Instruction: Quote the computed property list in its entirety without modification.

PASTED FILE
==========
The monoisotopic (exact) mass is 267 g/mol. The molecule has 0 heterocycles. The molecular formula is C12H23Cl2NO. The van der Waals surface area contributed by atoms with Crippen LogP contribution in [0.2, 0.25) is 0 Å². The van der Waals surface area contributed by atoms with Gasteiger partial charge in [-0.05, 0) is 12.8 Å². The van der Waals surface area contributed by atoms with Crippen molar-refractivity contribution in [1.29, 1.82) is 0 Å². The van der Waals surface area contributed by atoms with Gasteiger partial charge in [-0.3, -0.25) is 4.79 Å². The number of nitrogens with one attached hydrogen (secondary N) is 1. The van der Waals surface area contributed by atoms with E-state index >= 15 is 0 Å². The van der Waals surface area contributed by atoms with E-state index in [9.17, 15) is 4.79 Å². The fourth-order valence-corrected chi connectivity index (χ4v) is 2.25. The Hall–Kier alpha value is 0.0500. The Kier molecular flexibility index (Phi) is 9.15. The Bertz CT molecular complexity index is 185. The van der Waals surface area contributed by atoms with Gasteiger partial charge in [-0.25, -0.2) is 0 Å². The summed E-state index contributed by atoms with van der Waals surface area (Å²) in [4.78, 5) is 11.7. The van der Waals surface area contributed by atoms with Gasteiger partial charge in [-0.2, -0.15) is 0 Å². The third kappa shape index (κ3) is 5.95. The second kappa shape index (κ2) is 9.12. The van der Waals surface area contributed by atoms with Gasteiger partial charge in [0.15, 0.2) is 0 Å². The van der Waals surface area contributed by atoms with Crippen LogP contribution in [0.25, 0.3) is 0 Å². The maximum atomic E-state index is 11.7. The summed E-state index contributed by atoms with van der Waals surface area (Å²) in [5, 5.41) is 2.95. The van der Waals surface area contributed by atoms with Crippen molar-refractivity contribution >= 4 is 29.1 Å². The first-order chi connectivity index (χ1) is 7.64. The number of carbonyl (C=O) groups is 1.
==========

The monoisotopic (exact) mass is 267 g/mol. The molecule has 0 heterocycles. The molecular formula is C12H23Cl2NO. The van der Waals surface area contributed by atoms with Crippen LogP contribution in [0.2, 0.25) is 0 Å². The van der Waals surface area contributed by atoms with Gasteiger partial charge in [-0.05, 0) is 12.8 Å². The van der Waals surface area contributed by atoms with Crippen molar-refractivity contribution in [1.29, 1.82) is 0 Å². The van der Waals surface area contributed by atoms with Gasteiger partial charge in [-0.3, -0.25) is 4.79 Å². The number of nitrogens with one attached hydrogen (secondary N) is 1. The van der Waals surface area contributed by atoms with E-state index >= 15 is 0 Å². The van der Waals surface area contributed by atoms with E-state index in [9.17, 15) is 4.79 Å². The fourth-order valence-corrected chi connectivity index (χ4v) is 2.25. The Hall–Kier alpha value is 0.0500. The Kier molecular flexibility index (Phi) is 9.15. The Bertz CT molecular complexity index is 185. The van der Waals surface area contributed by atoms with Gasteiger partial charge in [-0.25, -0.2) is 0 Å². The summed E-state index contributed by atoms with van der Waals surface area (Å²) in [4.78, 5) is 11.7. The van der Waals surface area contributed by atoms with Gasteiger partial charge in [-0.2, -0.15) is 0 Å². The third kappa shape index (κ3) is 5.95. The second kappa shape index (κ2) is 9.12. The van der Waals surface area contributed by atoms with Gasteiger partial charge in [0.15, 0.2) is 0 Å². The van der Waals surface area contributed by atoms with Crippen LogP contribution in [0.25, 0.3) is 0 Å². The maximum atomic E-state index is 11.7. The summed E-state index contributed by atoms with van der Waals surface area (Å²) in [5, 5.41) is 2.95. The van der Waals surface area contributed by atoms with Crippen molar-refractivity contribution >= 4 is 29.1 Å². The first-order chi connectivity index (χ1) is 7.64. The number of carbonyl (C=O) groups is 1.